Against the clock as always.

*As some of you have already noted, Haloscan was on the fritz for about 15 or so hours there from last night to this afternoon; I wasn’t able to get anything posted. It seems to be working fine now though (of course, if I had checked Ken Lowery's site, I'd have figured out a different way around the problem a bit earlier).

*Which means there’s so much opportunity to talk about


Shaolin Cowboy #4

Seven Soldiers - Klarion the Witch Boy #4 (of 4)

The Intimates #12

And a little ol' feature film review for the 2004 anime Mind Game, which needs a R1 dvd release yesterday.

That is them all right.



Today at Comic Book Galaxy, we venture into the wide world of newsprint, though these particular examples are limited to only 500 copies each, come with backing from the National Endowment for the Arts, and cost $5 a pop. It’s two of the new projects out from PictureBox Inc./The Ganzfeld, Matthew Thurber’s Carrot for Girls and Marc Bell’s and Peter Thompson’s The Hobbit. See what I have to say, then at least consider checking into Thurber’s stuff.

*New To Me Dept: Since I’m all about the links here this evening, how about getting yerself a little culture by heading on over to The Library and Archives Canada for their online gallery of English-language comics? They’ve uploaded a bunch of individual issues from various eras, letters pages and all, so it’s definitely worth a look, especially if you’ve never read David Boswell’s Reid Fleming, World’s Toughest Milkman (issue #1 is up) or Chester Brown’s Louis Riel (issue #3, the ‘execution’ chapter). If nothing else, check out Dave Sim’s very first Aardvark Comment essay from Cerebus #1, a fine display of youthful uncertainty and market consideration, with added period recommendations. The Library and Archives also has a Quebecois Comics site, featuring the original French-language editions of Michel Rabagliati’s Paul in the Country (in its entirety) and Julie Doucet’s The Madame Paul Affair (an excerpt). Certainly worth clicking around in; I have no idea what’s going on in André Philibert’s Oror 1970, but it looks damn neat.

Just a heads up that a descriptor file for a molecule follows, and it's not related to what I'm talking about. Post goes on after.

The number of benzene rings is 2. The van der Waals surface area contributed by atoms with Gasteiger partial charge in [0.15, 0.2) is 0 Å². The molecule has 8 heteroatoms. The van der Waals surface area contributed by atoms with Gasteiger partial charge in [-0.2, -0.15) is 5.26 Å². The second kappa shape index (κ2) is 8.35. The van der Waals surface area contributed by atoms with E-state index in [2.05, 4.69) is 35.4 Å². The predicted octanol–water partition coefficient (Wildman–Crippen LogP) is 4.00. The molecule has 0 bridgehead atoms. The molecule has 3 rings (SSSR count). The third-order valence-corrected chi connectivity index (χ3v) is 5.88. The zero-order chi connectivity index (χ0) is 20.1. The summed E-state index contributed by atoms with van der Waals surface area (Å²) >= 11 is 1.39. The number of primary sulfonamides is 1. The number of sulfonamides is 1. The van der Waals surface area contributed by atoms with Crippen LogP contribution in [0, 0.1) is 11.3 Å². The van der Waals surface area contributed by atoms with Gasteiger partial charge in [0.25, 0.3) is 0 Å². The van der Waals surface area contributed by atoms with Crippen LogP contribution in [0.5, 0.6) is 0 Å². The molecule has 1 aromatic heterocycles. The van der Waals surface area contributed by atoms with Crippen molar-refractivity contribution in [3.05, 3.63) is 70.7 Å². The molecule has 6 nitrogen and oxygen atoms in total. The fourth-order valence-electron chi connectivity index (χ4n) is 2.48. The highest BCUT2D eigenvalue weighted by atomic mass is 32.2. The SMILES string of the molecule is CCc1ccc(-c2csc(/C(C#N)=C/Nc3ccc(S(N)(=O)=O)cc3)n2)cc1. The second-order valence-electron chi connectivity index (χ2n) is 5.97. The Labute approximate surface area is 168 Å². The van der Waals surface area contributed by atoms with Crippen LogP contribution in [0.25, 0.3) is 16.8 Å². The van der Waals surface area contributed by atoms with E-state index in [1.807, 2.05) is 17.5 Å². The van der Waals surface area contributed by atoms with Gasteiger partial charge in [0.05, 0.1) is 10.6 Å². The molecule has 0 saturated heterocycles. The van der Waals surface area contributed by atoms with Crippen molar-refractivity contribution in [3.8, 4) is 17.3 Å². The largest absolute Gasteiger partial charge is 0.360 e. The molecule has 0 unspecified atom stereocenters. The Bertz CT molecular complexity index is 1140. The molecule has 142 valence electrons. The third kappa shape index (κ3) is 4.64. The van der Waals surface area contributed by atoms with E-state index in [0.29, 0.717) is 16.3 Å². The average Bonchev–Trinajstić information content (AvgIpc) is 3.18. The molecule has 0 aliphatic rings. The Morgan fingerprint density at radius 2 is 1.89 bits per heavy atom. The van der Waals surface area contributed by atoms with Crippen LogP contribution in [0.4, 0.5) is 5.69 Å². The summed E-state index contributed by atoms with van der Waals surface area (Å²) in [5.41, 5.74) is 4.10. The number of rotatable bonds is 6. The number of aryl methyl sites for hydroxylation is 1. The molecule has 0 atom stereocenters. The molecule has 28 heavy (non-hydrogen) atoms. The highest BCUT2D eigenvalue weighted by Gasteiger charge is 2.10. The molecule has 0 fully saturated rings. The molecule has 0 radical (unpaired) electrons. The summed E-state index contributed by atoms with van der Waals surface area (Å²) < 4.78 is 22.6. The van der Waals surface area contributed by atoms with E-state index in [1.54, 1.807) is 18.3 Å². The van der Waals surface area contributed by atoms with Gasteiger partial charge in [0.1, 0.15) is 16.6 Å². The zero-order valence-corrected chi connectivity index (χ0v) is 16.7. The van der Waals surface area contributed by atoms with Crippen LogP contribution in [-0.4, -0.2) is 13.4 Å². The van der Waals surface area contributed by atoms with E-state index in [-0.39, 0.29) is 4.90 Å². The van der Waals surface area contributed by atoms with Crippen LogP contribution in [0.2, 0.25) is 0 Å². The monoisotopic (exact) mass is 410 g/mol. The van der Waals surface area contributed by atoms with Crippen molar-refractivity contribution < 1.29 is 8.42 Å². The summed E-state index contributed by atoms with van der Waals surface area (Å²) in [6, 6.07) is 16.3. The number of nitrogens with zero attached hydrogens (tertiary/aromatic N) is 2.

*And if that’s not enough reading for you, Rick Smith has posted the entire 2003 Shuck Unmasked collection (which he produced with Tania Menesse), collecting all six original issues of Shuck Comics, free and in color to his site. In addition, pages from the currently ongoing follow-up Shuck the Sulfurstar series will be posted each day.

Did I mention that the Finder online serialization has begun, with three of the trades already posted online in support (see the ‘Reader’s Copies’ section to the left)? That’s a whole lot of reading.

*Of course, I hear there’s also reading set to appear at the local comical shops,


Night Fisher: Whew. Talk about hype. Fantagraphics is really pushing this one hard - the comics debut of R. Kikuo Johnson, an original graphic novel about privileged, academically overachieving aimless youths in Hawaii, drifting into drugs and petty crime and generally screwing each other over. Johnson certainly has a nice visual style (plenty of free samples and strips on his site - I especially liked this one), so we’ll have to see how the execution goes. Advance word is quite good.